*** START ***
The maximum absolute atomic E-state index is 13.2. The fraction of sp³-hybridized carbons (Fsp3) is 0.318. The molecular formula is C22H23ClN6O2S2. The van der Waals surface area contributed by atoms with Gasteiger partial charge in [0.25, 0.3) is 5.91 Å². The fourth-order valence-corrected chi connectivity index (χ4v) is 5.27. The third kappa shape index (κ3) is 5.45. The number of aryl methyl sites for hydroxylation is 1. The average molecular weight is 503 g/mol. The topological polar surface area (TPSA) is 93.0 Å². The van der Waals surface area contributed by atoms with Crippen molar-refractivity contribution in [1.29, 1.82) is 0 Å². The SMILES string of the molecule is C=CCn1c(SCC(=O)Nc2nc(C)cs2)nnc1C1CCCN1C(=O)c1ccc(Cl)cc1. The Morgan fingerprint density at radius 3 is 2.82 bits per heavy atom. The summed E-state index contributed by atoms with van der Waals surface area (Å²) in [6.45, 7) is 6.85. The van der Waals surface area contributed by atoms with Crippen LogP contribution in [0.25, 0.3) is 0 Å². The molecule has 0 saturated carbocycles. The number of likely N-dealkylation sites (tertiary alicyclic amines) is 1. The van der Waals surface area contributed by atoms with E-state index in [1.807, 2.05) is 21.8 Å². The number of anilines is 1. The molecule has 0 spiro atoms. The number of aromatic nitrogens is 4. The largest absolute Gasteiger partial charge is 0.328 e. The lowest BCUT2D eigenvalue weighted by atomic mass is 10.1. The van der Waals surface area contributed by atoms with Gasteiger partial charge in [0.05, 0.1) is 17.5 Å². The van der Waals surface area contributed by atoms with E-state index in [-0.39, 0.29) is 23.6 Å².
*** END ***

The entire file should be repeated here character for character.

The maximum absolute atomic E-state index is 13.2. The fraction of sp³-hybridized carbons (Fsp3) is 0.318. The molecular formula is C22H23ClN6O2S2. The van der Waals surface area contributed by atoms with Gasteiger partial charge in [0.25, 0.3) is 5.91 Å². The fourth-order valence-corrected chi connectivity index (χ4v) is 5.27. The third kappa shape index (κ3) is 5.45. The number of aryl methyl sites for hydroxylation is 1. The average molecular weight is 503 g/mol. The topological polar surface area (TPSA) is 93.0 Å². The van der Waals surface area contributed by atoms with Crippen molar-refractivity contribution in [1.29, 1.82) is 0 Å². The SMILES string of the molecule is C=CCn1c(SCC(=O)Nc2nc(C)cs2)nnc1C1CCCN1C(=O)c1ccc(Cl)cc1. The Morgan fingerprint density at radius 3 is 2.82 bits per heavy atom. The summed E-state index contributed by atoms with van der Waals surface area (Å²) in [6.45, 7) is 6.85. The van der Waals surface area contributed by atoms with Crippen LogP contribution in [0.25, 0.3) is 0 Å². The molecule has 0 saturated carbocycles. The number of likely N-dealkylation sites (tertiary alicyclic amines) is 1. The van der Waals surface area contributed by atoms with E-state index in [1.807, 2.05) is 21.8 Å². The number of anilines is 1. The molecule has 0 spiro atoms. The number of aromatic nitrogens is 4. The largest absolute Gasteiger partial charge is 0.328 e. The lowest BCUT2D eigenvalue weighted by atomic mass is 10.1. The van der Waals surface area contributed by atoms with Gasteiger partial charge in [0.05, 0.1) is 17.5 Å². The van der Waals surface area contributed by atoms with E-state index in [-0.39, 0.29) is 23.6 Å².